Rock Products

MAR 2013

Rock Products is the aggregates industry's leading source for market analysis and technology solutions, delivering critical content focusing on aggregates-processing equipment; operational efficiencies; management best practices; comprehensive market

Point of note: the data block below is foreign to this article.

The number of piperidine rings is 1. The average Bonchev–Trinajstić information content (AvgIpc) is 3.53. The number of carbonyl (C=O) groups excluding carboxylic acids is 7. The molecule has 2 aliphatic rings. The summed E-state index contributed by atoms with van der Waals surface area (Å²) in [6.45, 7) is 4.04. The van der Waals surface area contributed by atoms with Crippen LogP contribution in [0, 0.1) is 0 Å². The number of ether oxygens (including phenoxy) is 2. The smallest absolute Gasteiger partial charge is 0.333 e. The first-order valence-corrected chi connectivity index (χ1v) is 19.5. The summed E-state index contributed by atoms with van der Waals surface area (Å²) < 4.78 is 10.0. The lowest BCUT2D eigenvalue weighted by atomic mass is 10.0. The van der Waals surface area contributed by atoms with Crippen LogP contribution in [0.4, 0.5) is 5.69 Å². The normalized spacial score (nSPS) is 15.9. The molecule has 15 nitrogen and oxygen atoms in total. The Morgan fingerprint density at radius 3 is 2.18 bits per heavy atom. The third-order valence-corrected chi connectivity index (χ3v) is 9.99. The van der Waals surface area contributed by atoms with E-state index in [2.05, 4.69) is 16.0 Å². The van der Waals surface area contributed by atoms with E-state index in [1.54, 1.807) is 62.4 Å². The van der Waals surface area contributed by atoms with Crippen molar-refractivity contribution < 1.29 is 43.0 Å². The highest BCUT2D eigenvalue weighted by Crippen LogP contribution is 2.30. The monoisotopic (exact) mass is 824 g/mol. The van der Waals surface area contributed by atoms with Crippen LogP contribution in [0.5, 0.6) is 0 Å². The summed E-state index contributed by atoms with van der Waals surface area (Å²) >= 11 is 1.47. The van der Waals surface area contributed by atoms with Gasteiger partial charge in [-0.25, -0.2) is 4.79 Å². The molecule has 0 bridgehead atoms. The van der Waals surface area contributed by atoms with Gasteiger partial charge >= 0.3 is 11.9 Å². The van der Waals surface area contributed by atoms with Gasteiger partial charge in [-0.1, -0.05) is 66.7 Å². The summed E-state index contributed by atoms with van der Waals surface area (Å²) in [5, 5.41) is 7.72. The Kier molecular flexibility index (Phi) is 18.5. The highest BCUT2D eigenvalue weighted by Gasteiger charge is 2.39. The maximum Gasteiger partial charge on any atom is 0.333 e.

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LOADOUT TRANSPORTATION Measuring Stockpiles with 3D Mobile Laser Scanning By Richard A. Hisert and Trevor R. Thomas CHALLENGE Performing physical inventories of material stockpiles. SOLUTION Mobile Laser Scanning. TIP The H2H mobile laser scanning system is easily mounted on the back of a standard SUV. A 3D model of found conditions. It is not that often that a new technology comes along that effectively makes the old methods obsolete. The personal computer, Global Positioning System (GPS) and the In��� ternet are a few examples of technology breakthroughs that once they became avail��� able, there was no going back. Mobile laser scanning, or what some refer to as LiDAR (think of radar, but instead of radio waves a laser beam is used) is one of those ���game��� changing��� technologies. Instead of collecting one 2D survey point at a time with laser scanning, you are collect��� ing tens of thousands of 3D points per sec��� ond. Now mount the laser scanner on a vehicle and drive around a stockpile or quarry and you will have the data needed to develop a highly accurate 3D model of the as found conditions. If you do this on a re��� curring basis you can then calculate the changes in the size, shape and volume of materials. As we know, performing physical invento��� ries of material stockpiles and quarries is a task that most companies see as a neces��� sary evil ��� it is something that has to be done for accounting purposes, but it takes up valuable resources and can slow down production. At the same time the accuracy and traceability of the methods are impor��� tant from the accounting side and need to be consistent from inventory to inventory so that the results can be relied upon. After all, these are valuable corporate assets that are being characterized. Accuracy Steve Brooks, plant manager for Tilcon in Poughkeepsie, N.Y., wanted to use the most accurate method available to inventory his company���s stockpiles. Tilcon is an inte��� grated materials company with multiple New York and New Jersey operations that include quarries, asphalt plants, recycling plants, water terminals and a heavy high��� way construction division. Brooks noted, ���About three years ago we began to investigate the use of 3D laser scanning.��� Instead of collecting 10 to 20 shots on a typical 20,000 CY stockpile using a total station, with laser scanning on the order of 100,000, 3D points are typically collected for that same pile. The spacing of the laser���scanned points on the pile surface is typically on the order of 3 to 6 in. Manual surveys cannot begin to match this level of surface detail. In fact, the laser scanning field crew has to be careful not to collect too much data because this can bog down the post processing and data analy��� sis without significantly improving the end result. ���We were using a different laser scanning contractor when we became aware of the mobile laser scanning based methodology that H2H offers. We made the decision to give it a try and have been very impressed with the results,��� Brooks commented. The H2H mobile laser scanning system is easily mounted on the back of a standard SUV. The 3D point data is collected by driv��� ing around the stockpile typically at a speed of 5���10 mph with the scanner rotat��� ing at 1,800 revolutions per minute. The mobile laser scanning system includes a GPS receiver and IMU (inertial measure��� ment unit) that allows the data to be geo��� referenced to the exact location on the earth. This insures that each inventory op��� 56 ROCKproducts ��� MARCH 2013 www.rockproducts.com

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